Khao San Road (ถนนข้าวสาร, in Thai) is a road that’s approximately 400 meters long in the Phra Nakhon district. Located in the western part of Bangkok, this neighborhood became famous for its Rattanakosin area, which the locals call “Rattanakosin Island”.
The name comes from the fact that the area has the shape of a small island: in the southwestern part it’s surrounded by the Chao Praya River while in the northeast two artificial canals have been built – Saphan Lek and Khlong Rop Krung.
The birth of Rattanakosin Island goes back to 1782, when King Rama I of the Kingdom of Siam decided to move his capital from the Thonburi area south of the river (where the famous Wat Arun Temple stands today), to the north at Rattanakosin. This era is considered to be the fourth after the kingdoms of Sukhothai, Ayutthaya, and Thonburi.
Besides changing the location of the capital, King Rama I (the first monarch of the Chakri Dynasty and once a war general) also had the artificial canals built so as to protect the entire area around the royal palace. As a result, the Chinese merchants that lived there were forced to move into the area that today is called “Chinatown”.
Thanks to its history, these days the area of Rattanakosin is what contains the highest number of tourist attractions in the city:
- the great royal palace (Wat Phra Kaew);
- the temple of the reclining Buddha (called Wat Pho);
- the city Pillar Shrine;
- the Giant Swing;
- the national and royal theaters;
- the national and Siam museums;
- the Rama VIII bridge;
- Santi Chai Prakan park with the Phra Sumen fort inside;
- the Rama I, Rama III, and democracy monuments;
- several Buddhist temples (Wat Intharawihan, Wat Sam Phraya, Wat Makutkasattriyaram, Wat Bowonniwet, Wat Chana Songkhram, Wat Mahathat, Wat Ratchabophit, Wat Ratchapradit, Wat Suthat).
You can’t visit Phra Nakhon without visiting the road that over the years has become the most famous in the neighborhood: Khao San Road. Built in 1892, this road was considered a place to stay by the workers that came to the Thai capital to work in the rice industry. “Khao” in fact means “ground rice” in the local language.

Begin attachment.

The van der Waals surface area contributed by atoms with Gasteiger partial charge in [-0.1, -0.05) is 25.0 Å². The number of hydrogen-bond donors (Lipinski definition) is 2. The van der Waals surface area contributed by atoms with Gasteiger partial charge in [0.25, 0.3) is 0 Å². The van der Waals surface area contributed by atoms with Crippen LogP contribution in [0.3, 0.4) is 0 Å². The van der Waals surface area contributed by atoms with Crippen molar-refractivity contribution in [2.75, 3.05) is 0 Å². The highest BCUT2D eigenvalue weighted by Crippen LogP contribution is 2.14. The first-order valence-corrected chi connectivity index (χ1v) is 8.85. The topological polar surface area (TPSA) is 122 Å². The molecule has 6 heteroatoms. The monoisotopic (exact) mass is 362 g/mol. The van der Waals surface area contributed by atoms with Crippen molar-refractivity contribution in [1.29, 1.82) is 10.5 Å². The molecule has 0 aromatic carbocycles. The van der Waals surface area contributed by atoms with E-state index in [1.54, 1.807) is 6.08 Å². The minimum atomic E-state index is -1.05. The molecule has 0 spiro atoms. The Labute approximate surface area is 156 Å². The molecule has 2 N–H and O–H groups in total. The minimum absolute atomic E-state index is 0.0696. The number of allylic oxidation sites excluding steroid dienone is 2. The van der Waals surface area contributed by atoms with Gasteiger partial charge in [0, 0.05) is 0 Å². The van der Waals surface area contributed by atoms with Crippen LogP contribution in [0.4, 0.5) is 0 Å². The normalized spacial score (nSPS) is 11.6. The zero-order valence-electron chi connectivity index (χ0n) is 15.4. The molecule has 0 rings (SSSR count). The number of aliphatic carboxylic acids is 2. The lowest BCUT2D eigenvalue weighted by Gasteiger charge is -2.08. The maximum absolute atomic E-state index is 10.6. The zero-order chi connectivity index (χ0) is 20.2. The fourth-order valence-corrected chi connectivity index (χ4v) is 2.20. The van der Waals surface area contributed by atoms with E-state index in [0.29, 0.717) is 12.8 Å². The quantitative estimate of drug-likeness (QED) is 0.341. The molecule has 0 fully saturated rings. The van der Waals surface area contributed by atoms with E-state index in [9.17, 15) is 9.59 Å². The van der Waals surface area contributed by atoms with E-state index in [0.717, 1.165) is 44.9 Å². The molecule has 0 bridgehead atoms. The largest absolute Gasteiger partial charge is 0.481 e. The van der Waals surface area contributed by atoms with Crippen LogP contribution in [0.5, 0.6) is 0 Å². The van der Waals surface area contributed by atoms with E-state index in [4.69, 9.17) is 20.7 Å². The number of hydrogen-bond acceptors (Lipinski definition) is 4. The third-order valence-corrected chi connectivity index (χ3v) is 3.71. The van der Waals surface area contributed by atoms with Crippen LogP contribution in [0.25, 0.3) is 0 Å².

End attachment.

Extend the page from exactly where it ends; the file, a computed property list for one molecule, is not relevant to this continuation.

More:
From the 80’s up until the beginning of the new millennium, Khao San Road was a very peaceful area with cheap guesthouses and a few stores selling accessories for Buddhist monks. It’s thanks to this latter characteristic that it was given the nickname “religious street”.
However when Khao San Road was shown in one of the scenes from the movie with Leonardo di Caprio (“The Beach”) in the 2000’s, it became incredibly popular and was transformed into a sought-after destination for backpackers from around the world.
Today, besides offering very cheap lodging and restaurants, Khao San Road is also a place where many foreigners (and few locals!) go to enjoy themselves, eat low-cost food, and why not, get a tattoo. The hippie vibe that there was 30 years ago has almost completely disappeared, giving way to confusion and rather sketchy massage centers.
Here are the main reasons to visit Khao San Road:
- The low prices for hostels, restaurants, street food, massages, tattoo parlors and even used book stores;
- meeting people from around the world with the craziest stories;
- a wide choice of vegetarian and vegan restaurants. Not only can you try the local food, but you can also cook Thai dishes in one of the several cooking schools you’ll find in the area;
- staying here you can be close to, and easily visit all the main tourist places in the city;
- this street is also considered as the starting point for many long distance bus destinations. An ample presence of tour agencies allows you the chance to book travel of any type or budget;
- thanks to the various clubs and discos, every night there’s a party to go to.
However I do not recommend that you stay in this area if you match any of the following cases:
- If you’d like peace and calm during your vacation in Thailand and want to relax, then Khao San Road might be a bit too chaotic for you. Even if during the day things could be considered under control, when the sun sets the music is cranked up to full volume;
- The area that includes Khao San Road is not close to the subway nor the BTS. The closest stop is Saphan Taksin, which can be reached (very slowly!) by boat. Besides that, finding a taxi that uses its meter can be very difficult, especially in the evening when the taxi drivers are looking to take advantage. And let’s not even talk about the tuk-tuks!
How to get to Khao San Road
You can get to Khao San Road from the center of Bangkok (Pathum Wan) just by taking a taxi. Depending on the traffic and the exact zone you’re in, the price with the meter on could go for between 60 to 200 THB a ride.